Figure 3 depicts a slope-seal type. In this structure, the hole-flipping value (R value) of the barrel cover is larger than that of the flat type but smaller than the triangular type. During stamping, the angular protrusion takes on a sloping shape. After locking, the height (H) slightly decreases but still maintains a sloping shape. The sealing performance is intermediate between the flat and triangular forms. Under the force of locking, its sealing gasket exhibits both an outward-extending tendency and maintains the characteristics of a triangular seal.


Currently, both domestically and internationally, the triangular-seal structure is commonly adopted, although the R values may differ slightly. From the above analysis, it is evident that the traditional triangular sealing, while having a simple structure, cannot meet the requirements for complete sealing space and uniform pre-pressure. To address this issue, after thorough research, we boldly designed a rectangular space for the gasket, specifically by stamping a rectangular protrusion at the octagonal protrusion and hole-flipping location on the barrel top (see Figure 4).


drumclosure-20240119-2.jpg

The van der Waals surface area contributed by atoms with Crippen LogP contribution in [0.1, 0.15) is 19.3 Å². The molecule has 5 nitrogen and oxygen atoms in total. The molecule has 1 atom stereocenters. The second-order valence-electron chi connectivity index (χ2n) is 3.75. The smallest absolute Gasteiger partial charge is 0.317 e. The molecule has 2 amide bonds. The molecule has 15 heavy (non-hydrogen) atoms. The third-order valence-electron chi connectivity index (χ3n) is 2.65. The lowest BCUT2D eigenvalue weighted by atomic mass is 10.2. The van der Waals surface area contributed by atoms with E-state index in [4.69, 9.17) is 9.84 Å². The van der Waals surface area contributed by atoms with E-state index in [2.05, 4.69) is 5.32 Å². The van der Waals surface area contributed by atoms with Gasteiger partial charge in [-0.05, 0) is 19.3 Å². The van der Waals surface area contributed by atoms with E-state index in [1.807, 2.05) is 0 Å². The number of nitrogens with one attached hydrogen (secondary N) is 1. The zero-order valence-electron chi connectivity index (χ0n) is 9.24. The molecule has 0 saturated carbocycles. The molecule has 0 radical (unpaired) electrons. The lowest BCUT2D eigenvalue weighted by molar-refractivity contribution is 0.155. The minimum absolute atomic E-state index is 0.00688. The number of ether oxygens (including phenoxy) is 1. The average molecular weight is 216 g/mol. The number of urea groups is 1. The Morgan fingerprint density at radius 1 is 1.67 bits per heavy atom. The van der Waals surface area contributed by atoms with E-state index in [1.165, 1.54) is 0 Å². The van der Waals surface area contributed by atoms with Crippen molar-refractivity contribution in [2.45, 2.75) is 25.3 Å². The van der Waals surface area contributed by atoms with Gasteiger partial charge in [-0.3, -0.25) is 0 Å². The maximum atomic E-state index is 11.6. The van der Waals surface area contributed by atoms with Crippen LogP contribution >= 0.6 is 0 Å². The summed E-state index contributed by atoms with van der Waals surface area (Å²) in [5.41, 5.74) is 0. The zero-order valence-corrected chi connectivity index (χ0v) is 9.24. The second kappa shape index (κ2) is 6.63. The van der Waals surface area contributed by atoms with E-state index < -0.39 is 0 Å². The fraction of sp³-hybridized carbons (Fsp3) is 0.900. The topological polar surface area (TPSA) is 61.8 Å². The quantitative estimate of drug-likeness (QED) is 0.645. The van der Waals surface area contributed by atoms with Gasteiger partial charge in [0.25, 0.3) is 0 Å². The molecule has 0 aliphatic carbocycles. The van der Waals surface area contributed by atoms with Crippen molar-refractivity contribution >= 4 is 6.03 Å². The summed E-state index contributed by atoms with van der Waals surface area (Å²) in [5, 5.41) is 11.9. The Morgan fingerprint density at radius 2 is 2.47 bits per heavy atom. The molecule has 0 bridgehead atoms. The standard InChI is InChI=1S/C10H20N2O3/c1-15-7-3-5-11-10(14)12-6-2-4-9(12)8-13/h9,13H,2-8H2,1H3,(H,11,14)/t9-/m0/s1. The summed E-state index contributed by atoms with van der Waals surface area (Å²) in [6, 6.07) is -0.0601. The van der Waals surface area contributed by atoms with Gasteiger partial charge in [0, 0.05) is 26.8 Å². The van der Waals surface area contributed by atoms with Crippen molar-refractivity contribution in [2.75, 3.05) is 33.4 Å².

The base diameter (a) and height (b) of the protrusion at the bottom of the rectangular space are slightly smaller than the gasket dimensions. In the locking experiment, we found that the coordination between the rectangular space and the outer shape of the gasket is crucial. If the protrusion is too deep, it will cause loose locking and insufficient pre-pressure; if too shallow, it will result in over-compression of the gasket, causing the octagonal protrusion to bulge and the gasket to be extruded from the bulging gap. Due to the different material and dimensions of the gasket, specific parameters need to be determined through experiments. The values of R1 and R2 at the hole-flipping location should be appropriate; an excessively large R value will cause changes in the dimensions of the rectangular space, affecting pre-pressure, while a small R value may extrude the sheet metal, leading to stress concentration and fracture. Inserting the gasket-covered screw into the octagonal protrusion on the barrel cover and locking it, under the force of locking, the gasket extends within the closed space formed by the rectangular protrusion on the barrel cover and the screw. Due to the positioning effect of the octagonal protrusion, the rectangular circular protrusion becomes a closed space, allowing the gasket to be uniformly compressed and energized. This results in the gasket forming a leak-proof isolation band with a uniform pre-pressure and maximum joint surface (see Figure 5). When the closure is subjected to external impact or the vapor pressure of the contents, and there is deformation and gap formation between the screw and the barrel cover, the gasket, under the action of pre-pressure, utilizes its excellent ability to follow deformation, quickly expands to compensate for the new space caused by deformation, ensuring that the closure does not leak under certain deformation conditions. Through experiments, we found that the rectangular sealing structure works well with a rubber gasket, while using a polyethylene gasket is not ideal. This is mainly because of the poor elasticity of polyethylene, and no matter how the sealing structure is changed, it cannot compensate for its fatal weakness in elasticity.